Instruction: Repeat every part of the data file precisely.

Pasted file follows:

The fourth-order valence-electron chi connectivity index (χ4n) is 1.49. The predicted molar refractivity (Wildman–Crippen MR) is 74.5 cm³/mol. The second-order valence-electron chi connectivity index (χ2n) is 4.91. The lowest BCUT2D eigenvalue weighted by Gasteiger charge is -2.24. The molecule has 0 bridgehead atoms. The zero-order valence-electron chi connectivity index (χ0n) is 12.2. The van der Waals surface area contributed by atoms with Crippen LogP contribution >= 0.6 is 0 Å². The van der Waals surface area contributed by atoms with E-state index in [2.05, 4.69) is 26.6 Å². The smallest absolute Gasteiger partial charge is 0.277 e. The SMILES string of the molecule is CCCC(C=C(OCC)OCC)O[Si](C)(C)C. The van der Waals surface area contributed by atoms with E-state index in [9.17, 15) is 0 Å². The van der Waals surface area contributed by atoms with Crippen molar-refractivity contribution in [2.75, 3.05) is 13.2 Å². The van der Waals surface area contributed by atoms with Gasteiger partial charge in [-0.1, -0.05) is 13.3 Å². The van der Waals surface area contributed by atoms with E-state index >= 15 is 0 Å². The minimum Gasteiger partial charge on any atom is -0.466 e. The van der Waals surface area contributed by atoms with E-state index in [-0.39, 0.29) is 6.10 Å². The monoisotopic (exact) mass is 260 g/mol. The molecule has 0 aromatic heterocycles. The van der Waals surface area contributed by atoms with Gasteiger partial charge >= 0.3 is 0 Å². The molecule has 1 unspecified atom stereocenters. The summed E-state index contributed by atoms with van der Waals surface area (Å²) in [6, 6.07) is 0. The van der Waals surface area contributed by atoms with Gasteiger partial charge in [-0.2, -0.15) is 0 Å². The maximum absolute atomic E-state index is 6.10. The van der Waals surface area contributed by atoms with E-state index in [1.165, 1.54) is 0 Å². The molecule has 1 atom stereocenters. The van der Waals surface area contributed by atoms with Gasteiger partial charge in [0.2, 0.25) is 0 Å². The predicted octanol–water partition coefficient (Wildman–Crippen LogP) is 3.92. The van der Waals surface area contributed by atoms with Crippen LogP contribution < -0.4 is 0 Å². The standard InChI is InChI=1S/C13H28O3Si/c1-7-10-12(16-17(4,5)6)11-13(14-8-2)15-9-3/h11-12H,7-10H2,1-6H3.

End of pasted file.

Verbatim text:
The fourth-order valence-electron chi connectivity index (χ4n) is 1.49. The predicted molar refractivity (Wildman–Crippen MR) is 74.5 cm³/mol. The second-order valence-electron chi connectivity index (χ2n) is 4.91. The lowest BCUT2D eigenvalue weighted by Gasteiger charge is -2.24. The molecule has 0 bridgehead atoms. The zero-order valence-electron chi connectivity index (χ0n) is 12.2. The van der Waals surface area contributed by atoms with Crippen LogP contribution >= 0.6 is 0 Å². The van der Waals surface area contributed by atoms with E-state index in [2.05, 4.69) is 26.6 Å². The smallest absolute Gasteiger partial charge is 0.277 e. The SMILES string of the molecule is CCCC(C=C(OCC)OCC)O[Si](C)(C)C. The van der Waals surface area contributed by atoms with E-state index in [9.17, 15) is 0 Å². The van der Waals surface area contributed by atoms with Crippen molar-refractivity contribution in [2.75, 3.05) is 13.2 Å². The van der Waals surface area contributed by atoms with Gasteiger partial charge in [-0.1, -0.05) is 13.3 Å². The van der Waals surface area contributed by atoms with E-state index >= 15 is 0 Å². The minimum Gasteiger partial charge on any atom is -0.466 e. The van der Waals surface area contributed by atoms with E-state index in [-0.39, 0.29) is 6.10 Å². The monoisotopic (exact) mass is 260 g/mol. The molecule has 0 aromatic heterocycles. The van der Waals surface area contributed by atoms with Gasteiger partial charge >= 0.3 is 0 Å². The molecule has 1 unspecified atom stereocenters. The summed E-state index contributed by atoms with van der Waals surface area (Å²) in [6, 6.07) is 0. The van der Waals surface area contributed by atoms with Gasteiger partial charge in [-0.2, -0.15) is 0 Å². The maximum absolute atomic E-state index is 6.10. The van der Waals surface area contributed by atoms with E-state index in [1.165, 1.54) is 0 Å². The molecule has 1 atom stereocenters. The van der Waals surface area contributed by atoms with Gasteiger partial charge in [0.2, 0.25) is 0 Å². The predicted octanol–water partition coefficient (Wildman–Crippen LogP) is 3.92. The van der Waals surface area contributed by atoms with Crippen LogP contribution < -0.4 is 0 Å². The standard InChI is InChI=1S/C13H28O3Si/c1-7-10-12(16-17(4,5)6)11-13(14-8-2)15-9-3/h11-12H,7-10H2,1-6H3.